GLAUCOMA

Glaucoma is an ophthalmic disease characterized by progressive loss of vision. In glaucoma there is a damage to the optic nerve often associated with high intraocular pressure. In the early stages the peripheral vision is affected and lost, progressing to permanent vision loss in the late stages if left untreated. The main risks factors of glaucoma are aging, family history, steroid use, trauma and diabetes.

There are different types of glaucoma. In open angle glaucoma (most common) the drainage system of the eye is not working properly causing a slow increase in the eye pressure. In closed angle glaucoma the drainage system of the eye is closed causing a high raise in the eye pressure. When this happens abruptly and very fast we have what we call acute angle closure glaucoma which is an ophthalmic emergency. Other types of glaucoma are the normal tension glaucoma, the secondary glaucoma and congenital glaucoma.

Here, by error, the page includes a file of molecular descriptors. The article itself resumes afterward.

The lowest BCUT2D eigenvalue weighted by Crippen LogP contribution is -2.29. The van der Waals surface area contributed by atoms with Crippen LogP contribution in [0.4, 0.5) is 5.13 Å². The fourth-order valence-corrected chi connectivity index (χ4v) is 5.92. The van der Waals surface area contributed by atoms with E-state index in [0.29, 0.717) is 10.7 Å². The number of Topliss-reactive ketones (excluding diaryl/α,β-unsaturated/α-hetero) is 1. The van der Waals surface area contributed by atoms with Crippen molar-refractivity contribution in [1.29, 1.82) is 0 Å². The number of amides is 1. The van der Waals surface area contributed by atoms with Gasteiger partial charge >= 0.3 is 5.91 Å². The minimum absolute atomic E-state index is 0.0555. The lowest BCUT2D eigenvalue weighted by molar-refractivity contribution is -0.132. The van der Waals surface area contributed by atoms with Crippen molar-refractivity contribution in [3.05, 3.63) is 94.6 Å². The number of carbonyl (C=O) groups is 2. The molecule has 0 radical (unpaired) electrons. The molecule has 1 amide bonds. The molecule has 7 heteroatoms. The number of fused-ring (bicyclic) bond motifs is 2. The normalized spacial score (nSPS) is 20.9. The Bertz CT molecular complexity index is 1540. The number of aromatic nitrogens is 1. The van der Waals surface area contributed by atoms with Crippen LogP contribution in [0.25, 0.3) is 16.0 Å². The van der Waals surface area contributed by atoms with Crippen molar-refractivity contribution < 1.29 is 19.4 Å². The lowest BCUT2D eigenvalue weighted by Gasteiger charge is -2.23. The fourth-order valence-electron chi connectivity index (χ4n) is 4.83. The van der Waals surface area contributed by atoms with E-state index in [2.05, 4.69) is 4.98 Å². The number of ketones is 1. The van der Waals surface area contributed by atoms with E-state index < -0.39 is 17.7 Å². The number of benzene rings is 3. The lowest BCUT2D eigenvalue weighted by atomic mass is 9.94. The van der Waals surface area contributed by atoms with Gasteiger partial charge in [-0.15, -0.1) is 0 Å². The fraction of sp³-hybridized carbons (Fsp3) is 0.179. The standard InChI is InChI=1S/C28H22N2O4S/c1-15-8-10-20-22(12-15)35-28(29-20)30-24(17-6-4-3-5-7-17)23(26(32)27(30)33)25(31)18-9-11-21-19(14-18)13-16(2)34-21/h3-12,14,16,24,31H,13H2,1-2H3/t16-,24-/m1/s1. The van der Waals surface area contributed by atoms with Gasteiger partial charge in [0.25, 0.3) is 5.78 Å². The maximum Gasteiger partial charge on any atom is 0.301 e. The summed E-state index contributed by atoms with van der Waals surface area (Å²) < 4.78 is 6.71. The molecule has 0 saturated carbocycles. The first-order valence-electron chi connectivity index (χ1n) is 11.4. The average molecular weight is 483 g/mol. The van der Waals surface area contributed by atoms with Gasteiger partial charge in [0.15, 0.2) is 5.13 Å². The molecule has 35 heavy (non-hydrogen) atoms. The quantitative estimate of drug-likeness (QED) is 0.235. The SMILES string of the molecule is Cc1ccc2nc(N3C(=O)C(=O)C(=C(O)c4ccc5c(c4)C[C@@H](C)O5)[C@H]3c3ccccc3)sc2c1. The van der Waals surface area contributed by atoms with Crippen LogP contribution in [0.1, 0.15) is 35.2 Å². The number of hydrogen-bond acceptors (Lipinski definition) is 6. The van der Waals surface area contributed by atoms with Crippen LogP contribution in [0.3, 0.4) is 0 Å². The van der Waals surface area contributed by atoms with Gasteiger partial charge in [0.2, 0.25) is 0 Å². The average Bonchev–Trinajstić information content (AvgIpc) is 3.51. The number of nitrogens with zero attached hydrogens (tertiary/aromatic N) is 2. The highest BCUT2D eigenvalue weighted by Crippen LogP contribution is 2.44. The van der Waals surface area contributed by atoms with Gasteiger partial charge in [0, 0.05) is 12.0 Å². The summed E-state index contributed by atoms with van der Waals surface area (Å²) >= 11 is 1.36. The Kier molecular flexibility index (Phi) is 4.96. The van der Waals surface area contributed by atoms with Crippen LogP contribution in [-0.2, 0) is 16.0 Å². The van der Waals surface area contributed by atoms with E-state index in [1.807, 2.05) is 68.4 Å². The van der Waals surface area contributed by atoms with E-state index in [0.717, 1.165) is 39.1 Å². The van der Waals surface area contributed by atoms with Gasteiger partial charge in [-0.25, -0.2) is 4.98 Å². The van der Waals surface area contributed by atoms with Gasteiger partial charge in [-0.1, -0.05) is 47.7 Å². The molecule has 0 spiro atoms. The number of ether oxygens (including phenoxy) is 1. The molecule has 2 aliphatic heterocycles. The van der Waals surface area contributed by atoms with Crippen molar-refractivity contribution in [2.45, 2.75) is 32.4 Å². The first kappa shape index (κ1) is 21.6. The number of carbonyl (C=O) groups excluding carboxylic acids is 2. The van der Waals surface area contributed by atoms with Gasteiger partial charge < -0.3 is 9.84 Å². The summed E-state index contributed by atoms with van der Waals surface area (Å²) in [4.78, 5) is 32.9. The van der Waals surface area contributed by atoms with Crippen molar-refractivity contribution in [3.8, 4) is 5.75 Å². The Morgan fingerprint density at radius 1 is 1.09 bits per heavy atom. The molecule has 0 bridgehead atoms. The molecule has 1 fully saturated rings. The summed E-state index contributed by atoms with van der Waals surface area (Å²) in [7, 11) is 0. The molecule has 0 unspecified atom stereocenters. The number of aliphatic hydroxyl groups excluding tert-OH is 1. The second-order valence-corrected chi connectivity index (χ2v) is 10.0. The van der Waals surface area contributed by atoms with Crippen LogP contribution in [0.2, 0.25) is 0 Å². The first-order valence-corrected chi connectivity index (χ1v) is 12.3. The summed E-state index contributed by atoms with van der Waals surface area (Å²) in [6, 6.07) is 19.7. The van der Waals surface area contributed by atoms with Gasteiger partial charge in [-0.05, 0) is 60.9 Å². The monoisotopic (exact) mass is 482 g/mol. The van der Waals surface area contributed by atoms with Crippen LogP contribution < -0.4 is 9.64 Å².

Glaucoma treatment is medical and surgical. All the treatments are used to decrease the intraocular pressure. Eyedrops, pills, lasers and surgery are used to decrease the intraocular pressure by decreasing the production of the eye fluid called aqueous humor or by increasing the outflow of this fluid. Because the loss of vision in glaucoma is irreversible all glaucoma patients need close monitoring with frequent ophthalmology visits and tests to monitor for disease progression treatment success.